Do you expect too much from your man?
Shaniin Morales Lewin, Guest Columnist
Do you enjoy reading an intense, 'rosemantic' novel where the lead character is tall, dark, handsome, powerful, and rich? Who captivates every woman with his spell-binding charm and good looks? Knows just what to say to make things better? Isn't that every woman's dream?
Well, ladies, I am here to tell you that you've been setting yourself up for failure your entire lives. Now, before you throw bricks, allow me to explain.
There is no perfect man - ever. The possibility of you finding a man who is sickeningly good-looking, washboard abs, perfectly aligned teeth, hairline on point, perfect legs and feet, money in the bank, good parenting, spiritual, no kids or babymomma drama, educated, is bilingual and straight; is probably as rare as you trying to count your pubic hair and not getting confused.
Women need to understand that these novels and films like The Notebook are all scripted and edited. The people in that film were PAID to act the part without necessarily living it. Furthermore, all other segments of life are ignored for the duration of the film.
The average film narrates a story in 90-120 minutes at a time. Do you think it is realistic to try to fit your entire life into a 90-minute scripted film? The film ignores his overdue light bill and unpaid student loans in his quest for an education. The film ignores that he may have not had a father growing up and carries, to this day, some resentment. The film ignores that he may have been bullied as a child. The film ignores the hurdles he must overcome on his journey to becoming a man.
Real life has no theme music and Hercules won't be running in slow motion with his hair blowing in the wind. Sometimes Hercules comes on a bicycle or in an old, beat-up car. You have to recognise the Hercules in your man and then you must nurture it.
Women say they want an honest, hard-working man, yet they are constantly holding men to the standards set on cable TV. The Jamaican economy is struggling, and the job market is virtually non-existent. Many men prefer the entrepreneurship route because they would rather die trying to make something of themselves than die making something of someone else's life.
Men are not robots. They were not put on earth to solve every blasted, nagging problem women have. They are individuals, just like us women. They have feelings - they cry, laugh and hurt just like us. They can be a pain in the behind at times, just as we can be. They have goals and a vision for their lives. Sometimes women go into relationships expecting a man to give up everything he ever wanted to support her and her dreams. Her feelings and moods - which I believe is utter bull.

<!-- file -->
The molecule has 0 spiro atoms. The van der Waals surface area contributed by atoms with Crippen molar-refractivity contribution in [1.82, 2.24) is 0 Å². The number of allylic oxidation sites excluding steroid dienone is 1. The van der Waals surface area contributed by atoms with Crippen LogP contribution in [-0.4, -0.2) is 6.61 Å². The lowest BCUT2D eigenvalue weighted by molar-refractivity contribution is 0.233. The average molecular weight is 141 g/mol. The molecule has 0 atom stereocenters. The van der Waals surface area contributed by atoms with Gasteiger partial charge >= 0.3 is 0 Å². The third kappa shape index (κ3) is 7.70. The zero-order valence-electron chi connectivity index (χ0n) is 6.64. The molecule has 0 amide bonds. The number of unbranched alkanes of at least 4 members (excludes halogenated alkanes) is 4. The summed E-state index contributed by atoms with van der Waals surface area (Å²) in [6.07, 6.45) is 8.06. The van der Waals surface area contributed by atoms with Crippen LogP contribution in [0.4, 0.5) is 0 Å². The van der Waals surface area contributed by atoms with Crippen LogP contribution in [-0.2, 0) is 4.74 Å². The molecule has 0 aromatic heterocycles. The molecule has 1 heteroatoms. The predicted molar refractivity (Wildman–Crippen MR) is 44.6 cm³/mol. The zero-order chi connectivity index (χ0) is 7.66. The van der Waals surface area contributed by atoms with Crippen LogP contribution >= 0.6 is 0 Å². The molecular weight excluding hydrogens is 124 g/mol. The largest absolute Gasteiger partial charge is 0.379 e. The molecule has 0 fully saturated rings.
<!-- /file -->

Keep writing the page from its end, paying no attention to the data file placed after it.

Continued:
There will forever be a blatant disconnect between men and women - I chalk this up to parenting. Seems like a pretty simple conclusion, doesn't it?
There are distinctive differences in parenting when raising a boy versus raising a girl. Ninety-five per cent of mothers and fathers embed one or all of the following into their girls:
(1) Mek sure yuh find a man weh can min' yuh.
(2) Doh pick up no bruk-pocket man.
(3) Love cyaah put food pon di table.
(4) If him doh have a car, mek him gwaan.
(5) No romance without finance.
What they fail to realise is that they are subconsciously preparing their daughters for modern-day prostitution by teaching them to equate love with money.
I always hear how much men should be breadwinners of the household and how men today aren't like men 20 years ago. Well, my darlings, things and times have changed. When men were the sole income earners, they never had to concern themselves with buying the latest Louis Vuitton bag or Christian Louboutin shoes or an iPhone 6 or a Samsung Galaxy 5. If we want to enjoy modern-day luxuries, it is imperative that two incomes support a household.
Why not teach our daughters to find an honest, respectful, spiritual and hard-working man who will love her to eternity, in the same breath teaching our girls to find a fulfilling career that embraces their purpose?
There are still good guys out there - I meet them almost every day. There is good in every man, as there is bad. Which will you nurture?
Women are more powerful than they give themselves credit. Sometimes, all you have to do is just be there for him. Allow him to calm down when he is upset - give him space instead of pointing your finger in his face, raising your voice and mimicking guests from the 'Jerry Springer Show'.